The lively old town features a daily fruit-and-vegetable market, nearby fish market, and weekly flea market just up the hill. This compact city has plenty of shopping from large grocery stores, a modern multi-level shopping center, a variety of cuisine, and a handful of museums.
Dom Carlos Park is where locals and expats go to enjoy the walking trails, grab a bite to eat at the restaurant, or paddle a boat across the man-made lake. Caldas has a large expat community along with a public and private hospital plus clinics for all your healthcare needs.
The nearby beaches of Foz do Arelho and Nadadouro provide a welcome break on a hot summer day. The lagoon offers a safe place for those of all ages to enjoy tranquil waters or relax with friends at a waterfront cafe. Summer temperatures here are springlike, though winters tend to be cold and rainy.
Another popular Algarve hotspot is Tavira. Located close to the Spanish border, Tavira has retained much of its old town with whitewashed houses decorated with colorful Portuguese tile.
Life here is as slow as the Gilão river that runs through it. Stroll along the old Roman bridge to admire the village or relax on nearby sun-drenched beaches. Many expats from North America and Europe have long called Tavira home, making it easy to fit in and get by speaking only English.
Like the rest of the Algarve, here you will find some of the best weather in the country. Local shops tend to cater to the British population, but Americans need only drive a few hours into Seville, Spain to stock up on American goods at a Costco warehouse.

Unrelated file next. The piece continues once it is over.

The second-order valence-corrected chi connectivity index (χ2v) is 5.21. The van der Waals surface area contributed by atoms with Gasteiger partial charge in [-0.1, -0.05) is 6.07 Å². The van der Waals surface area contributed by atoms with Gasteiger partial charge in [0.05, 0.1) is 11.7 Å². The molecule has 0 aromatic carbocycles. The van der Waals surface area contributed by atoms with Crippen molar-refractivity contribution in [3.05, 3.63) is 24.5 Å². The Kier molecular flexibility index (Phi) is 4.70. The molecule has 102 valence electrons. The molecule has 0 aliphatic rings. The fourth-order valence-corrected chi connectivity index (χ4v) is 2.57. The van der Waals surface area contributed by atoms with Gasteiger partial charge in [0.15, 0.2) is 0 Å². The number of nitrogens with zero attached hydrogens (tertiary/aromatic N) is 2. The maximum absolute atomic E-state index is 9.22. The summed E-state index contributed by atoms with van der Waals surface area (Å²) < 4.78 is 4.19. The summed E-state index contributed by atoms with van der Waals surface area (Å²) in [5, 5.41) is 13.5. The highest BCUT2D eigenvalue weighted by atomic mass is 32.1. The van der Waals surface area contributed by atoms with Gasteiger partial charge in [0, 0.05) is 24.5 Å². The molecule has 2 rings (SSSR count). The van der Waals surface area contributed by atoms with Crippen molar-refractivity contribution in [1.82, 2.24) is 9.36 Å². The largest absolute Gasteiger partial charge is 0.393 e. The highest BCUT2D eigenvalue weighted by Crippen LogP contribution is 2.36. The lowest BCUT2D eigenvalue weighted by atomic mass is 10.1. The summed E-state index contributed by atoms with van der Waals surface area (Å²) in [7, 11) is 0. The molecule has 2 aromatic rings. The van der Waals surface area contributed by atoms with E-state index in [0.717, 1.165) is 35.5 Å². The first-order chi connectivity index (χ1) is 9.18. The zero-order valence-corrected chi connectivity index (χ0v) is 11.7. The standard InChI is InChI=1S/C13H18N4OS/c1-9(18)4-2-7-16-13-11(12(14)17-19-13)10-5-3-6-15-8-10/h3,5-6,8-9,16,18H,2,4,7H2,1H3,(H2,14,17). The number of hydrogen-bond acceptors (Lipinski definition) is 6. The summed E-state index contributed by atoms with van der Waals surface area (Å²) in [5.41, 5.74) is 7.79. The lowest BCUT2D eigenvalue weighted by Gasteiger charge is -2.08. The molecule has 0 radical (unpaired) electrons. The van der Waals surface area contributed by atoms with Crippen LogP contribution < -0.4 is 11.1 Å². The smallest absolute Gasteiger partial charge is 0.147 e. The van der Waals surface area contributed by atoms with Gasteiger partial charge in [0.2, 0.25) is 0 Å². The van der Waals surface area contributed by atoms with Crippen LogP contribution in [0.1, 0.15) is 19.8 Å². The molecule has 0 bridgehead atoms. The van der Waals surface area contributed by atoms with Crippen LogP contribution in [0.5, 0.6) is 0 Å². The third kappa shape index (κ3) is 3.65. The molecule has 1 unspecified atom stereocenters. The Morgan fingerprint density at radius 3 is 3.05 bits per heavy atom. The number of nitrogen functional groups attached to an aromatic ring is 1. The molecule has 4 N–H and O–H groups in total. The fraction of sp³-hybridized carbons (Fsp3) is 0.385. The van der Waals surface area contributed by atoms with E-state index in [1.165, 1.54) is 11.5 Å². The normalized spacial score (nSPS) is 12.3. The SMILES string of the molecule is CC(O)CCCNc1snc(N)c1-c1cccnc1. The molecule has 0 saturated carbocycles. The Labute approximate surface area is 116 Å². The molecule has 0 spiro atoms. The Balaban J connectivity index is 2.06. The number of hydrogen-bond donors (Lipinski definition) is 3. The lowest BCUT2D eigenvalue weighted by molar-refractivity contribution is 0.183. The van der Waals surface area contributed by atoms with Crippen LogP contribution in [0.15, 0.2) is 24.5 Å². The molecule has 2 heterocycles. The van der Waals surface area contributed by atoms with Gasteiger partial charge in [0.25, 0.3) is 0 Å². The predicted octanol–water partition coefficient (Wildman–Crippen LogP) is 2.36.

Here are two places where settling in as an expat may not be so easy and perhaps, should be avoided.
“Considered by many to be the most Portuguese village in the country, this quaint little village is a delight to visit, but not a place I would recommend living,” says Terry Coles, IL Portugal Correspondent. “Granite homes are squeezed in, on, and around giant boulders that look as though they fell from the sky.”
The steep, rustic lanes are wide enough only for a donkey, and it’s a climb some 400 feet up to the pinnacle of the village where the remains of a castle still stand. A few local shops exist inside the cave-like structures—though no English is uttered. In Monsanto, time seems to have stopped long ago.
While locals here are used to seeing tourists, it’s doubtful expats are living among them. Anybody looking for an easy place to fit in is less likely to find it here without a firm grasp of Portuguese.
The Alentejo, in southern Portugal, is the largest region in the country, offering vast, uninhabited plains. Extreme temperatures are the norm here, with summer highs reaching well over 100 F and winters bringing bone-chilling rains. This region makes up a full 30% of Portugal but its rural countryside is sparsely populated, with less than 5% of the population.
Home to walled cities, forts, a few sleepy villages, and cities like Beja and Évora, this is the heartland of Portugal. Few expats call the Alentejo home so to integrate here would require full immersion into the Portuguese lifestyle with a good understanding of the Portuguese language.
For a vacation, the Alentejo is the ideal spot to escape the tourist crowds, and step back in time to experience the rich Portuguese culture. However, the vastness of this region makes it challenging for expats to meet or access adequate healthcare. And the weather could be off-putting for somebody seeking easy year-round living.
The full report can be found, here: 5 Places to Live in Portugal; 2 To Avoid